If you don’t want to have lazy loading enabled because N+1 performance issue or you knew you will use all related objects in your application, you can turn the lazy loading off by set lazy attribute to false.
<set name="Tasks" lazy="false" inverse="true" cascade="all-delete-orphan">
  <key column="EmployeeID"/>
  <one-to-many class="Demo.Task"/>
By set lazy attribute to false, NHibernate will do implicate eager loading for you.

How transparent lazy loading works in Entity Framework

The earlier version Entity Framework doesn’t have transparent lazy loading feature. This is introduced in version 4.0. Because there is no transparent lazy loading design upfront, this feature in Entity Framework is designed differently to backward compatible with Entity Framework older version. If you have POCO domain classes in your application, you are required to do following to have lazy loading enabled in Entity Framework:
1. Make class properties and methods override-able and accessible
This step is similar to NHibernate, Entity Framework uses subclass to inject additional code into domain class for lazy loading.
Note: this only applies to POCO style domain class, if your domain classes are generated with EntityModelCodeGenerator template, it should already contains explicit lazy loading code, so no subclass needed. Below is code snippet generated with EntityModelCodeGenerator template.
[EdmRelationshipNavigationPropertyAttribute("LazyLoadingModel", "FK_Task_Employee", "Task")]
public EntityCollection<Task> Tasks
        return ((IEntityWithRelationships)this).RelationshipManager.GetRelatedCollection<task>("LazyLoadingModel.FK_Task_Employee", "Task");
        if ((value != null))
            ((IEntityWithRelationships)this).RelationshipManager.InitializeRelatedCollection<task>("LazyLoadingModel.FK_Task_Employee", "Task", value);
2. Specify true for “Lazy Loading Enabled” in edmx properties
You can actually specify Lazy Loading Enabled in your context class directly. However, the default place is in edmx file. The Lazy Loading Enabled setting will eventually get into your context class if it’s automatically generated, like LazyLoadingEntities in my example.
public partial class LazyLoadingEntities : ObjectContext
    public const string ConnectionString = "name=LazyLoadingEntities";
    public const string ContainerName = "LazyLoadingEntities";

    #region Constructors

    public LazyLoadingEntities()
        : base(ConnectionString, ContainerName)
        this.ContextOptions.LazyLoadingEnabled = true;

    public LazyLoadingEntities(string connectionString)
        : base(connectionString, ContainerName)
        this.ContextOptions.LazyLoadingEnabled = true;

    public LazyLoadingEntities(EntityConnection connection)
        : base(connection, ContainerName)
        this.ContextOptions.LazyLoadingEnabled = true;


    #region ObjectSet Properties

    public ObjectSet<Employee> Employees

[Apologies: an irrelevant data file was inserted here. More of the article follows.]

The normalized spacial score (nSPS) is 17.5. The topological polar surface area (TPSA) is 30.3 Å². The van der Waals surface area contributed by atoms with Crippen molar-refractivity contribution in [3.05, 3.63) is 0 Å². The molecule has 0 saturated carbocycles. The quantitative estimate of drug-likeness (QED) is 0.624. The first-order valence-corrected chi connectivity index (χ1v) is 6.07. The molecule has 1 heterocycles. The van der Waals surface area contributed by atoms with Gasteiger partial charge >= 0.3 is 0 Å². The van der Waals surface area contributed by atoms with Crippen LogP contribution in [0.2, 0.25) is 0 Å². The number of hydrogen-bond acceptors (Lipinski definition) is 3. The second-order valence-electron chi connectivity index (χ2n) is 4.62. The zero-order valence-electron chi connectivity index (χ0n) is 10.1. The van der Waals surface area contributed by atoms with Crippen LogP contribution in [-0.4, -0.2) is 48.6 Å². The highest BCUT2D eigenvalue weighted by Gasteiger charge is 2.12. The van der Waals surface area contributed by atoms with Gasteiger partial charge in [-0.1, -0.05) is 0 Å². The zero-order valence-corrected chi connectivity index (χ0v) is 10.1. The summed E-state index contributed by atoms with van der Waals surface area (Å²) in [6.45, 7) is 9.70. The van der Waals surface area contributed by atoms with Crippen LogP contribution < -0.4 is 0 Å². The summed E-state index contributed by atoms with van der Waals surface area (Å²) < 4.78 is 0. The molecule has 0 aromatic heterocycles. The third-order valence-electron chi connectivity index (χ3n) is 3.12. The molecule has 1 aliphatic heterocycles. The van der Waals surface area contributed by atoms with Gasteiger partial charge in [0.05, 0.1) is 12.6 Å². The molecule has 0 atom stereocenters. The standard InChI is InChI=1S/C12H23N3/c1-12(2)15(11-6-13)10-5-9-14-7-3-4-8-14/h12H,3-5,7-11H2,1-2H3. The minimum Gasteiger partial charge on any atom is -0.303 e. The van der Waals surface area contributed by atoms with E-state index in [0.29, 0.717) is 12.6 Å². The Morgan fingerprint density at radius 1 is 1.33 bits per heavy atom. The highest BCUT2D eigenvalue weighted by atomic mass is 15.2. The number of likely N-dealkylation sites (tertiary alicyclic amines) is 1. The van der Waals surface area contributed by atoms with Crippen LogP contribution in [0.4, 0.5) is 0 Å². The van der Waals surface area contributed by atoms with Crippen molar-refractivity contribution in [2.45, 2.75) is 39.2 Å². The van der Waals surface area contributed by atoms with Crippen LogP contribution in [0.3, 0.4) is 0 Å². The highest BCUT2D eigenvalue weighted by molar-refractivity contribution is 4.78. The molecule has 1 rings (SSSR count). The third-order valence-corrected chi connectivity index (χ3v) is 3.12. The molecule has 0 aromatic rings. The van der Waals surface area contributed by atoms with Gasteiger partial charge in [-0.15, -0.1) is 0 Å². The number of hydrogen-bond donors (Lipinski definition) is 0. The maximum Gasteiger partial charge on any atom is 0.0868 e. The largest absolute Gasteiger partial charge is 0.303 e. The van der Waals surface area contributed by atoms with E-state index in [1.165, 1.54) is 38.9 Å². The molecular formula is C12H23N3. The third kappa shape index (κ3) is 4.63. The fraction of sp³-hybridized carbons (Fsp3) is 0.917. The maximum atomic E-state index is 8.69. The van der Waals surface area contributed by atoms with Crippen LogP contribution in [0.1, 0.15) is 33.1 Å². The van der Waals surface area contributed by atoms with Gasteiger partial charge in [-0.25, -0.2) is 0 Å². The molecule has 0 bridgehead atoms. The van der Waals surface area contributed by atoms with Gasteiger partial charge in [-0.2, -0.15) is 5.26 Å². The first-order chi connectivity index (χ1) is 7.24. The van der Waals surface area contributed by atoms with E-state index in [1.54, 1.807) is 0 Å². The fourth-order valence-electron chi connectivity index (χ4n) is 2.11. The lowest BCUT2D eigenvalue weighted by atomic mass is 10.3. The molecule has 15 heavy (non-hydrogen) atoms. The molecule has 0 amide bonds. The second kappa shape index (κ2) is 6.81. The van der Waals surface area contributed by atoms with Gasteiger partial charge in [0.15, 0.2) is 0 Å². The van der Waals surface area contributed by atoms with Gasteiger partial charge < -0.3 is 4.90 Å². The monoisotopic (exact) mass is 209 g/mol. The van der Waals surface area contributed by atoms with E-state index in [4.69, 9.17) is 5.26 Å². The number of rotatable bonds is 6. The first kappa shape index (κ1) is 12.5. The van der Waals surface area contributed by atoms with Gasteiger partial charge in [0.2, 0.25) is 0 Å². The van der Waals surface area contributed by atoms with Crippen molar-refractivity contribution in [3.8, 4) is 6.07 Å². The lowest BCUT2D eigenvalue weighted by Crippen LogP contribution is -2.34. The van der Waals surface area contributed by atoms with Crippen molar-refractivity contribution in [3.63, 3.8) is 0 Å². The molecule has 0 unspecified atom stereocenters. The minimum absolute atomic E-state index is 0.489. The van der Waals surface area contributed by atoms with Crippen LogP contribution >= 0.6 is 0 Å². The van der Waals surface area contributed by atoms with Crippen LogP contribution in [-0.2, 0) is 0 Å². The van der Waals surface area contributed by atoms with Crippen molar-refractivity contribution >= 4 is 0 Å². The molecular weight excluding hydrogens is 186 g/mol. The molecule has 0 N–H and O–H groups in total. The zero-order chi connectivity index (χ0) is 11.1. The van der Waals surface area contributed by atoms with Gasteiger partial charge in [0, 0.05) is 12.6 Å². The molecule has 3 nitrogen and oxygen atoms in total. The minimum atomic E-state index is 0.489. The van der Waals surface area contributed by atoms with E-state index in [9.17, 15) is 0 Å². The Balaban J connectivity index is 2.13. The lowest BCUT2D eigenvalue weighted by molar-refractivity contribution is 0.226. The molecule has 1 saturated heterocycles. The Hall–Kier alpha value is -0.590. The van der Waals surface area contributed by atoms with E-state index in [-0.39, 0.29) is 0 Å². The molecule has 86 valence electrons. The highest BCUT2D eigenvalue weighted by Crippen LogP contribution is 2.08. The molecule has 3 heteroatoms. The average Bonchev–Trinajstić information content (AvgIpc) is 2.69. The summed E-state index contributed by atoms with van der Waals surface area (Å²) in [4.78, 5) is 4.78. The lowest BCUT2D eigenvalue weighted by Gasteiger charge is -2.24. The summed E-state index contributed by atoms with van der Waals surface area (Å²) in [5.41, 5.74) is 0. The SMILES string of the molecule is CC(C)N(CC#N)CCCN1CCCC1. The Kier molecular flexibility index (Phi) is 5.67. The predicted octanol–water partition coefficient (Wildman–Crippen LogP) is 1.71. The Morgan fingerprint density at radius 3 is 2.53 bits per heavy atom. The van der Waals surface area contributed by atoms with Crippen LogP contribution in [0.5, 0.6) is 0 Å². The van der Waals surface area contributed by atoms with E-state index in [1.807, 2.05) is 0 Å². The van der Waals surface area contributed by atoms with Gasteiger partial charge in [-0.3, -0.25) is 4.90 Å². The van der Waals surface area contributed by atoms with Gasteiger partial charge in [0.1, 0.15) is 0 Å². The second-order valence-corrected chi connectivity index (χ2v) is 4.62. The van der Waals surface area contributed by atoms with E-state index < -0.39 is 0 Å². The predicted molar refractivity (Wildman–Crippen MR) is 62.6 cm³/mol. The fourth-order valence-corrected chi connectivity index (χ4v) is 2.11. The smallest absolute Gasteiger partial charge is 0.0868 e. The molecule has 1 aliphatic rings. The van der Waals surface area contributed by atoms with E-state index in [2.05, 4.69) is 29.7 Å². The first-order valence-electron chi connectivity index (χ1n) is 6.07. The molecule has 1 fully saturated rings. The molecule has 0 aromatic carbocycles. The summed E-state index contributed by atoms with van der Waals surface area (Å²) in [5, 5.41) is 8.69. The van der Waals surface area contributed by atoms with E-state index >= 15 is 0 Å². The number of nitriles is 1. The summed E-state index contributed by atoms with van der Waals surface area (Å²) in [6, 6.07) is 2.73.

get { return _employees  ?? (_employees = CreateObjectSet<employee>("Employees")); }
    private ObjectSet<employee> _employees;

    public ObjectSet<task> Tasks
        get { return _tasks  ?? (_tasks = CreateObjectSet<task>("Tasks")); }
    private ObjectSet<task> _tasks;

3. Return domain object from context
Domain object needs to be lazy loaded must be returned from context
A lazy loaded object looks like this in Visual Studio 2010 watch window
Task Object in Entity Framework
If you don’t want to have lazy loading in Entity Framework, you can turn it off by set LazyLoadingEnabled to false 
this.ContextOptions.LazyLoadingEnabled = false;
After the lazy loading is turned off, Entity Framework will not load related objects for you anymore. If you access a navigation property that is no loaded, you will get a NullReferenceException error. Or, when you access a navigation collection property that is not loaded, you will get an empty collection. This confuses me when I first use Entity Framework after years with NHibernate.
Task Object in Entity Framework with Lazy Loading False

Caveat on Using Lazy Loading

In both NHibernate and Entity Framework, lazy loading is enabled by default. This is the best practice for most situations. By enabling lazy loading, developer doesn’t need to worry how related objects are loaded. Also, untouched reference objects or collections do not occupy memory space. However, we need to be careful on N+1 problem incurred by lazy loading in some situations. The N+1 problem is when you have lazy loading enabled for a domain object that has a collection property contains N items, you will have one select query be executed to retrieve data for the domain object itself, and then you will have every single query be executed for each item in the collection. In total, you executed N+1 queries to get all data in the domain object and collection property instead of just one query. This causes too many queries to database. To avoid N+1 problem, we need to use profiler monitor execution of application to find the potential spot that has this problem, and then use explicit eager loading or batch loading to avoid or mitigate this problem.

Using the Code

The code is developed in Visual Studio 2010. You need to create database LazyLoading in SQL Server, and then run the attached CreateTables.sql script to create tables and data in it. Before running the code, remember to update connection string in configuration file to your local connection string.